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Hughes, Diarmaid
Publications (10 of 111) Show all publications
Cao, S., Huseby, D. L., Brandis, G. & Hughes, D. (2017). Alternative Evolutionary Pathways for Drug-Resistant Small Colony Variant Mutants in Staphylococcus aureus. mBio, 8(3), Article ID e00358-17.
Open this publication in new window or tab >>Alternative Evolutionary Pathways for Drug-Resistant Small Colony Variant Mutants in Staphylococcus aureus
2017 (English)In: mBio, ISSN 2161-2129, E-ISSN 2150-7511, Vol. 8, no 3, e00358-17Article in journal (Refereed) Published
Abstract [en]

Staphylococcus aureus is known to generate small colony variants (SCVs) that are resistant to aminoglycoside antibiotics and can cause persistent and recurrent infections. The SCV phenotype is unstable, and compensatory mutations lead to restored growth, usually with loss of resistance. However, the evolution of improved growth, by mechanisms that avoid loss of antibiotic resistance, is very poorly understood. By selection with serial passaging, we isolated and characterized different classes of extragenic suppressor mutations that compensate for the slow growth of small colony variants. Compensation occurs by two distinct bypass mechanisms: (i) translational suppression of the initial SCV mutation by mutant tRNAs, ribosomal protein S5, or release factor 2 and (ii) mutations that cause the constitutive activation of the SrrAB global transcriptional regulation system. Although compensation by translational suppression increases growth rate, it also reduces antibiotic susceptibility, thus restoring a pseudo-wild-type phenotype. In contrast, an evolutionary pathway that compensates for the SCV phenotype by activation of SrrAB increases growth rate without loss of antibiotic resistance. RNA sequence analysis revealed that mutations activating the SrrAB pathway cause upregulation of genes involved in peptide transport and in the fermentation pathways of pyruvate to generate ATP and NAD(+), thus explaining the increased growth. By increasing the growth rate of SCVs without the loss of aminoglycoside resistance, compensatory evolution via the SrrAB activation pathway represents a threat to effective antibiotic therapy of staphylococcal infections. IMPORTANCE Small colony variants (SCVs) of Staphylococcus aureus are a significant clinical problem, causing persistent and antibiotic-resistant infections. However, SCVs are unstable and can rapidly evolve growth-compensated mutants. Previous data suggested that growth compensation only occurred with the loss of antibiotic resistance. We have used selection with serial passaging to uncover four distinct pathways of growth compensation accessible to SCVs. Three of these paths (reversion, intragenic suppression, and translational suppression) increase growth at the expense of losing antibiotic resistance. The fourth path activates an alternative transcriptional program and allows the bacteria to produce the extra ATP required to support faster growth, without losing antibiotic resistance. The importance of this work is that it shows that drug-resistant SCVs can evolve faster growth without losing antibiotic resistance.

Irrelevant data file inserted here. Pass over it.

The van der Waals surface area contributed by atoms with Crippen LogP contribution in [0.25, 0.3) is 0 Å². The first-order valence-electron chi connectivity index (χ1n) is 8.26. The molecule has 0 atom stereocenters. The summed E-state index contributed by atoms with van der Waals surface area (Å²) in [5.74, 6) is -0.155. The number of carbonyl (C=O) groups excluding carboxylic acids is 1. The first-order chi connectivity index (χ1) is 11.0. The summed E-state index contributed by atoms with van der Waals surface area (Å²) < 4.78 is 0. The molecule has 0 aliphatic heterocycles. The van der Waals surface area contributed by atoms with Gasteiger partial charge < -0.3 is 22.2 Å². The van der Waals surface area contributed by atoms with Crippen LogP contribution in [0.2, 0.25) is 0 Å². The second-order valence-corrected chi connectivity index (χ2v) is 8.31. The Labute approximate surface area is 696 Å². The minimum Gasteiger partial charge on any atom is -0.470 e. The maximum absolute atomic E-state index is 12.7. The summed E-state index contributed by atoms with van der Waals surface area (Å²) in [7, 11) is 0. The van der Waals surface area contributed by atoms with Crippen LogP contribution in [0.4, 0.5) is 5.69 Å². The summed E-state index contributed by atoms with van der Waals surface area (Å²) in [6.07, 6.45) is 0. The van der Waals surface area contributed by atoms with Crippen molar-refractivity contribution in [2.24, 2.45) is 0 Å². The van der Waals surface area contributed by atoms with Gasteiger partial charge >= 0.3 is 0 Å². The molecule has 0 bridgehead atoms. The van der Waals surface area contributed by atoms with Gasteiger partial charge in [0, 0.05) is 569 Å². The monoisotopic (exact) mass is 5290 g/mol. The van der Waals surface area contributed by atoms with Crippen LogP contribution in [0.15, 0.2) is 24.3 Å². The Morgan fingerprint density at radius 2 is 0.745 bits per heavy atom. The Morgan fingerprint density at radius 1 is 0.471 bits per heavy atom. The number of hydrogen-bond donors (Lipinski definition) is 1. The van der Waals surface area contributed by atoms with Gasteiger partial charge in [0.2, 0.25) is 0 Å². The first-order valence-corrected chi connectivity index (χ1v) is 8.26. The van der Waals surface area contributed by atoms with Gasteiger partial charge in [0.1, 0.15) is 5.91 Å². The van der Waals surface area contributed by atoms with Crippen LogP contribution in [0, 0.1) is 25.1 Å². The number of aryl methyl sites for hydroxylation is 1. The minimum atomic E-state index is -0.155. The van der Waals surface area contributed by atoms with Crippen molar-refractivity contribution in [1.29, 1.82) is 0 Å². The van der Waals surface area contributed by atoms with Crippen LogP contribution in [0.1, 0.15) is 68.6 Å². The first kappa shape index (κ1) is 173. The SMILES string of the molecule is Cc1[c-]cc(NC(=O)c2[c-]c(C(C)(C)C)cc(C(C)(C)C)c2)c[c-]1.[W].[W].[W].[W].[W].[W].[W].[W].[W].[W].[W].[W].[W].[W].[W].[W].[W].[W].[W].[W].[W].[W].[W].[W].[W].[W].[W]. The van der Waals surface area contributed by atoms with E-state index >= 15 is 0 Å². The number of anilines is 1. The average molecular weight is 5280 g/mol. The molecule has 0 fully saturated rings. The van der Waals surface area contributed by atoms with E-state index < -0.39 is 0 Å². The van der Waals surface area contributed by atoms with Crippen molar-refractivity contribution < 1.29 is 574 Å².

Place, publisher, year, edition, pages
AMER SOC MICROBIOLOGY, 2017
Keyword
ATP, experimental evolution, growth compensation, hemin biosynthesis, menaquinone, SrrAB, transcriptional regulation, translational suppression
National Category
Microbiology
Identifiers
urn:nbn:se:uu:diva-330055 (URN)10.1128/mBio.00358-17 (DOI)000404733300009 ()